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Maine GOP Platform Rejects Same-Sex Marriage, Public Campaign Financing

At their convention in Bangor, Maine Republicans are supporting a petition drive to force a vote on legislation reforming the state’s welfare system while reducing taxes. Their platform also rejects two ballot initiatives that Maine voters have already approved.

The party launched the welfare reform petition drive last fall but fell short of the nearly 62,000 signatures needed to force lawmakers to consider it this year. The petition drive is continuing, with a goal of getting the question on the ballot next year.

Party Chairman Rick Bennett, House Republican Leader Ken Fredette and Department of Health and Human Services Commissioner Mary Mayhew held a round-table to talk about the proposal. Bennett says the petition drive will be part of many candidates’ campaigns.

“You start circulating petitions with statutory changes on them you’ve got to be able to talk about them and tell them why that’s important,” says Bennett.

The first part of the proposal would ask voters to gradually reduce the state’s top income tax rate to 4% over four years. The second part calls for a series of changes to welfare policy such as requiring drug testing for recipients of Temporary Assistance for Needy Families and instituting stronger work requirements. Bennett notes that under the process lawmakers would consider the changes, and if they reject them, then voters get to decide the issue.

Says Bennett, “We hope that we will elect a Republican majority in the House and Senate and they will enact these common sense reforms and we won’t need the referendum, but it is there as a backstop and to remind people, in all candor, that Republicans and Democrats differ.”

That point was underscored when the party changed its platform to oppose public financing of elections, under the so-called clean elections system. Several delegates, including state representative Larry Lockman of Amherst spoke against the current law.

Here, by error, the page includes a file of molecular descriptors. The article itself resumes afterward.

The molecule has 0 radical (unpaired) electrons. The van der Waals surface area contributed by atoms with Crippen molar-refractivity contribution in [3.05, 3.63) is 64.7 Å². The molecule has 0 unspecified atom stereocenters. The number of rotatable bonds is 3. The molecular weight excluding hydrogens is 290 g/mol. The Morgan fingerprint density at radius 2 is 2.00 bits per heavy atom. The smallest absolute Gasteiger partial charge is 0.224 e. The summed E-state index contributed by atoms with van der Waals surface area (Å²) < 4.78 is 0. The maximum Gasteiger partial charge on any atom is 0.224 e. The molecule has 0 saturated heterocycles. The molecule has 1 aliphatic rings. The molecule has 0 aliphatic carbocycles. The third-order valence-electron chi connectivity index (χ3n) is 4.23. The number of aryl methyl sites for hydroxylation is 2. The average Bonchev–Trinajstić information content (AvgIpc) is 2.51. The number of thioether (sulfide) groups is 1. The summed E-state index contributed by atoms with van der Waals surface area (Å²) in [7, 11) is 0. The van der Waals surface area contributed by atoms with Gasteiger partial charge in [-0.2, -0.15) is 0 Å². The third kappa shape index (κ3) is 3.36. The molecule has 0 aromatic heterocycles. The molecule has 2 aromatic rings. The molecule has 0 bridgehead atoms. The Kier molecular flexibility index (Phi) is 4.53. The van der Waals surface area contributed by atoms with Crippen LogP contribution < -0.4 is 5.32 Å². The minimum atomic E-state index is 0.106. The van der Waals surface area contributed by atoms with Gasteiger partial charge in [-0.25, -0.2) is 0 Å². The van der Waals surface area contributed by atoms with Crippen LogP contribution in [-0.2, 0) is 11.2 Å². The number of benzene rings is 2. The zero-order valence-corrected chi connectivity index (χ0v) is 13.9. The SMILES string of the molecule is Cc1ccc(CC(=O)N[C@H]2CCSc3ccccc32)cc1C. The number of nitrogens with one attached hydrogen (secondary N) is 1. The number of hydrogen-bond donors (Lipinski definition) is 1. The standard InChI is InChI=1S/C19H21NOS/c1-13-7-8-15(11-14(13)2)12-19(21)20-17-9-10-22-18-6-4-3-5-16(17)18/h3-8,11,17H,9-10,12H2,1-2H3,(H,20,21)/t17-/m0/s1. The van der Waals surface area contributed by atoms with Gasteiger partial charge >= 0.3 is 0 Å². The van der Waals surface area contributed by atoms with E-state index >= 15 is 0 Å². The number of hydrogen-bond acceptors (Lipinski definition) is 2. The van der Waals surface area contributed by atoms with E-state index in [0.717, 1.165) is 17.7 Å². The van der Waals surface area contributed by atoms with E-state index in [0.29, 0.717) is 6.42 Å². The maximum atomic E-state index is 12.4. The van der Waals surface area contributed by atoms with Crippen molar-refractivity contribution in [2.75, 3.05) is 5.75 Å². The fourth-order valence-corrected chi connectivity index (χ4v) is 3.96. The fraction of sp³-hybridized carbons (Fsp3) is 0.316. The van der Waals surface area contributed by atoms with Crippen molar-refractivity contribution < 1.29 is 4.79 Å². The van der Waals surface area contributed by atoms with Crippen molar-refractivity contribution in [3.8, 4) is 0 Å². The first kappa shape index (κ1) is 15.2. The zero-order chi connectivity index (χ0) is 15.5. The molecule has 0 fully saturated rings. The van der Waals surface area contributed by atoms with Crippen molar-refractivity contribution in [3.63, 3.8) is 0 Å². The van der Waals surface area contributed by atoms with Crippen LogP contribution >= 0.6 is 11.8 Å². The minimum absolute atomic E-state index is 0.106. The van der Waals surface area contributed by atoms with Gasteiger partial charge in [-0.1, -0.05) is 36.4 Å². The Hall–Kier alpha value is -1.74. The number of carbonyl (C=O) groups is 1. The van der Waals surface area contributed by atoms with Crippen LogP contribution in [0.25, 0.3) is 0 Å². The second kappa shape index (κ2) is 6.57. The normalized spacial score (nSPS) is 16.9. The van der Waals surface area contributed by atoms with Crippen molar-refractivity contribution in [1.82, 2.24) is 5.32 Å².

“Limousine liberals like Justin Alfond can help themselves to candidate welfare and it’s time for the Republican party to shut it down,” Lockman says. Alfond is the senate minority leader, a Democrat representing Portland.

Others in the party noted that many Republicans have used the clean elections system. In fact over half of all GOP candidates this year are getting public financing. Timothy Lawrence, a delegate from Pittston, says, “We need to understand the Maine Clean Elections Act did not come down from the ether, it was passed by Maine voters 56% – 20 years ago.”

Lawrence notes that they approved it again with some changes last November.

The convention also stood by language in the platform defining marriage as between one man and one woman, ignoring Maine voters’ approval of gay marriage and the United Sates Supreme Court ruling last year upholding same sex marriage. A group of delegates tried to remove that language from the platform.

One of them is Amanda Allen, from Penobscot County. Allen says, “I oppose this amendment because I think people should be able to marry who they love.”

But supporters of the one man one woman definition argued that it is ‘the foundation of civil society’ and delegates agreed.

Rep. Ken Fredette, the convention chair, called for a voice vote, saying, “All those opposed will do so by saying nay. In the opinion of the chair the nays have it.”

Party Chairman Bennett downplayed the two votes saying the platform is not binding on any Republican and that Republicans have differing views on both of the issues.

“I don’t expect all republicans as you heard on the voice votes there was some significant dissensions on both of those issues,” says Bennett. “Our party is a broad party; we’ve got people with a wide spectrum of views.”

The party convention continues Saturday with a formal election of 12 delegates pledged to Ted Cruz, 9 to Donald Trump and 2 to John Kasich. Nearly 200 signed up to run for those positions. Delegates will also hear from Sen. Susan Collins, Congressman Bruce Poliquin and Governor Paul LePage.

Journalist Mal Leary spearheads Maine Public's news coverage of politics and government and is based at the State House.